5.2 The Definite Integral
So there's some notation for the Riemann sum that we did yesterday. If we take, for example, the area under the curve of y=x^2 from x=1 to x=3 like this:
and we want to have 2 rectangles with the sample points being left endpoints, then we would assign some notation. 1 would become x1, and 2 would be x2. To put this in notation we would use a capital sigma to symbolize sum. Underneath the sigma would be the starting point and over the sigma will be the ending point, both using i as the variable. The sum would be the sum of the rectangles, so it would be the height times the width (change in x). Put all this together and the equation would look like this:
To find the answer to this problem, we would plug in 1 for i then two, and add them. So it would be: f(x1)(x2-x1) + f(x2)(x3-x2) = f(1)(2-1) + f(2)(3-2) = (1)(1) + (4)(1) = 5.
We know from 5.1 that as you have more and more rectangles, the estimate of the area becomes more and more accurate. So ideally we would like infinitely many rectangles. We can write this as :
and to simplify this we use the integral symbol, and it would be :
Because as we get more and more boxes and n approaches infinity, the change in x gets closer and closer to zero so eventually the change in x becomes the derivative at x.
Take this graph and equation for example:
Let's find the area underneath the curve, but above the x axis.
Both the equation and the graph suggest that it's a semi-circle with a radius of 5. We could :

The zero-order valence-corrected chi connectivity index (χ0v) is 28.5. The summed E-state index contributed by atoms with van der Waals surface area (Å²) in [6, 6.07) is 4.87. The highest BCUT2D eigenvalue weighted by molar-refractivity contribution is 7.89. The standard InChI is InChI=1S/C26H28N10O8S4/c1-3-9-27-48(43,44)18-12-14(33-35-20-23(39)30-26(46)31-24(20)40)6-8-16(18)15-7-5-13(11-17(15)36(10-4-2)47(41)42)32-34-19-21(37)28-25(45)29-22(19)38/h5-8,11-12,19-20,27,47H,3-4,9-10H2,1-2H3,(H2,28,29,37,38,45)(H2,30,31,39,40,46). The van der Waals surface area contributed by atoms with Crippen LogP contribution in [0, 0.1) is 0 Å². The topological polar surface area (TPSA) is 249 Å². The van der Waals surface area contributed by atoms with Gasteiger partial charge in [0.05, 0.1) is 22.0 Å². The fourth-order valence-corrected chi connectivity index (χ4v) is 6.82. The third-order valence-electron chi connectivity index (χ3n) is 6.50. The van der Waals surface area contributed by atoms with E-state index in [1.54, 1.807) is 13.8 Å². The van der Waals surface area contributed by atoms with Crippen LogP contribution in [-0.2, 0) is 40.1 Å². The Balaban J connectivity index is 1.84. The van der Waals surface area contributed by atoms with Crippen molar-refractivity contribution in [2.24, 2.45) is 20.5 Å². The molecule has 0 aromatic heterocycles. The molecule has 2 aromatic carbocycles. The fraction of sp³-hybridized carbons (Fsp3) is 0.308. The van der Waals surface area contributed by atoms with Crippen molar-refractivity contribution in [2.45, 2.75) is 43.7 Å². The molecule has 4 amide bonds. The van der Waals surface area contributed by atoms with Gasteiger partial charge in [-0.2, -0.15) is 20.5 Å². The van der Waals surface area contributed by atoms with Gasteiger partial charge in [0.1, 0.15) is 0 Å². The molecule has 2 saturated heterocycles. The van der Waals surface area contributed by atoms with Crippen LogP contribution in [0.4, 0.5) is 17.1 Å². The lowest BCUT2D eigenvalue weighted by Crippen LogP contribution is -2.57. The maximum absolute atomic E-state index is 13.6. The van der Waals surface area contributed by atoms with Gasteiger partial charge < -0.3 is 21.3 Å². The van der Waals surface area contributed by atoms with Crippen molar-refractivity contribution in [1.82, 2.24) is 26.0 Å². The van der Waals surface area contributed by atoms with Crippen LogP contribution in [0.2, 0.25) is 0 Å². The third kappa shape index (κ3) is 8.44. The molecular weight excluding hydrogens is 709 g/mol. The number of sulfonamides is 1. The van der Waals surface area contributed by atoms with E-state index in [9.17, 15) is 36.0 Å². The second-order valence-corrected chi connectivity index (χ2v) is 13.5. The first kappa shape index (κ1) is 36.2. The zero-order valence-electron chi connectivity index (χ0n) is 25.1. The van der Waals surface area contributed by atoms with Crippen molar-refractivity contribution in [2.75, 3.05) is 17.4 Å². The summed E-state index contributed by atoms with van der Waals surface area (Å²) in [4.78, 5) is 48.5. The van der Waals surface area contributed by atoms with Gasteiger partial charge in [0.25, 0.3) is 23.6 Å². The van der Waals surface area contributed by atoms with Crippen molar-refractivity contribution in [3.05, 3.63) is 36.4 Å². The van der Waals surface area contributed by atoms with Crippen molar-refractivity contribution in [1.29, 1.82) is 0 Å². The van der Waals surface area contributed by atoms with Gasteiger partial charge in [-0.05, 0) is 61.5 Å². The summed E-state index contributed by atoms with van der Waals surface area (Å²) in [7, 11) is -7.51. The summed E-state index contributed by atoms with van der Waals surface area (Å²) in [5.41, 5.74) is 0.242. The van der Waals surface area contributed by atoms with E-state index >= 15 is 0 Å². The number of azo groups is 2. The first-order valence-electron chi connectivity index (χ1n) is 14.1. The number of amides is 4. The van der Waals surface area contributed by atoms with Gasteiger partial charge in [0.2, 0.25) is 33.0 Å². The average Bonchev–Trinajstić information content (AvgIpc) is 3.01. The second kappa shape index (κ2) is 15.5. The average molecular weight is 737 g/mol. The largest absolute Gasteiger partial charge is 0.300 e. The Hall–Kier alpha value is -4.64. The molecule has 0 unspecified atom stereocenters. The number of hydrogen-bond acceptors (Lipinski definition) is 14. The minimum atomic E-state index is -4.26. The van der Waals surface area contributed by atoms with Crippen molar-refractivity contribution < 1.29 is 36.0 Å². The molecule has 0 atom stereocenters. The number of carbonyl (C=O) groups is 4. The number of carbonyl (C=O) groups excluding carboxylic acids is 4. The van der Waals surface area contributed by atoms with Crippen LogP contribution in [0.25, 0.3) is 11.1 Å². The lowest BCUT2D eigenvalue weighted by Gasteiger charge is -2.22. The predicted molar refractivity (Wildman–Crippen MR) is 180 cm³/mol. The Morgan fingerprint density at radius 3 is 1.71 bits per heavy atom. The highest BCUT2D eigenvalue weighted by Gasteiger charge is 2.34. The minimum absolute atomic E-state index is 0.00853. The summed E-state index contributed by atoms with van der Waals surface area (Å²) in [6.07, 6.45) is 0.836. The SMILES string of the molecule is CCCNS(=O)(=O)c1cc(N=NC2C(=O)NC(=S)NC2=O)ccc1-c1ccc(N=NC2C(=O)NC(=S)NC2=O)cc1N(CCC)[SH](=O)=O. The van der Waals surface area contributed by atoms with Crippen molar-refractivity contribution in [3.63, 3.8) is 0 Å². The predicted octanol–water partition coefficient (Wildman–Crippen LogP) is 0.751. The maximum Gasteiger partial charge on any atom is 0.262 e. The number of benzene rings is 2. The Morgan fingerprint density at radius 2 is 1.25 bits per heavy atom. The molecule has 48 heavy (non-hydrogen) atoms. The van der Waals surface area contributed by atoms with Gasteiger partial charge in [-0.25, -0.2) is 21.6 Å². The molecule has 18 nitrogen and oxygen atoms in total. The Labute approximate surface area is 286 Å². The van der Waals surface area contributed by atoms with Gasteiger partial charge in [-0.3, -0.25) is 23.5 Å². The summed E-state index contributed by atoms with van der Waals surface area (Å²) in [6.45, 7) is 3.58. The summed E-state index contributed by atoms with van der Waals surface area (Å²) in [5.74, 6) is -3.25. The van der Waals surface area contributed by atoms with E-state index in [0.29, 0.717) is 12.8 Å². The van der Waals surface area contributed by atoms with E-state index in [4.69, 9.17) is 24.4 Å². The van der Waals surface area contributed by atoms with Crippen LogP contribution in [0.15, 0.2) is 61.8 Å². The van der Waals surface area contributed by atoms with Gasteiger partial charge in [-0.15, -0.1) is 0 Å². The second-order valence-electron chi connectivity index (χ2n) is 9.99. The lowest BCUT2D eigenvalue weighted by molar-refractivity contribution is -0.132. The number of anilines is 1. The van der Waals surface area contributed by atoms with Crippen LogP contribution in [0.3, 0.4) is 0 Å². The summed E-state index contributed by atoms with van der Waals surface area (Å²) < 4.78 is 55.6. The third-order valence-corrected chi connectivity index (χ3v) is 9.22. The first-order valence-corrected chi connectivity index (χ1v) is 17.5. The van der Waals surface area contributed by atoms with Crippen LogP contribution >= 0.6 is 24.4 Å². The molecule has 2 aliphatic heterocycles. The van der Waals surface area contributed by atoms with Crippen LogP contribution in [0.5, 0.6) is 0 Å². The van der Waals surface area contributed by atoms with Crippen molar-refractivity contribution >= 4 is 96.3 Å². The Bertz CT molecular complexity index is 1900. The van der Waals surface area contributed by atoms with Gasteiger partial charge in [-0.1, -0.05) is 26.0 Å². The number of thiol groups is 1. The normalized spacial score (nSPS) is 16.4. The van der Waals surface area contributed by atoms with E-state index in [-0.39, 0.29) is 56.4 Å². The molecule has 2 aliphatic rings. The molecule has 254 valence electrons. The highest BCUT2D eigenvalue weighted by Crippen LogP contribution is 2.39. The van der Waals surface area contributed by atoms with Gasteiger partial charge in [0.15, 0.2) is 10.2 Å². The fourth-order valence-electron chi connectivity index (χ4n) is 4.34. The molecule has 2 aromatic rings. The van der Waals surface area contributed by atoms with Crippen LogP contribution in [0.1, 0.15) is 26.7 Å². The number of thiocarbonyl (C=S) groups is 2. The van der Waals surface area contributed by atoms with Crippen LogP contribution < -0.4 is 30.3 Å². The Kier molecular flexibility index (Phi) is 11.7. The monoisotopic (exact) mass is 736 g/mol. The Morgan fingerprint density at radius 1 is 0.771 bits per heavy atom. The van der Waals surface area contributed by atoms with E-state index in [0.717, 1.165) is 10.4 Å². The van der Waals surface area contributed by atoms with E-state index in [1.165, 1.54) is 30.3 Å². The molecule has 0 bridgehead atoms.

But common sense tells us that since we want want the area under the graph of a semi-circle, then we want the area of a semi-circle. So the area would be
This simple way of looking at the problem can be applied in different ways. Let's suppose we wanted to find the area between the curve and the x-axis if f(x) was 2x from x=0 to x=4 and f(x)=8 from x=4 to x=8 and f(x)=3x-16 from 8 to 10, then you could split that graph into two triangles and one rectangle and work out the area from there.
The area would be (1/2)(4)(8) + (6)(8) + (1/2)(6)(2) = 70.
Another topic covered was the Mid-point estimate. Using the mid-point estimate balances out the over and under estimation, bringing us closer to the actual area underneath the graph.
Using the left side makes an overestimation, but using the right side is an underestimation. Using the midpoint, however, balances out the over and underestimation, making it about right.
There are some properties of integrals as well.
2. If f(x)=c=7, and a=3 and b=5, then:
Here's a couple of cute calculus pick-up lines:
1. "Hey, if I was sin^2x and you were cos^2x, together we would be one!"
2. "I wish I was your derivative so that I could lie tangent to your curves."
Here's a website about the properties of integrals:
Ismael, you're up next!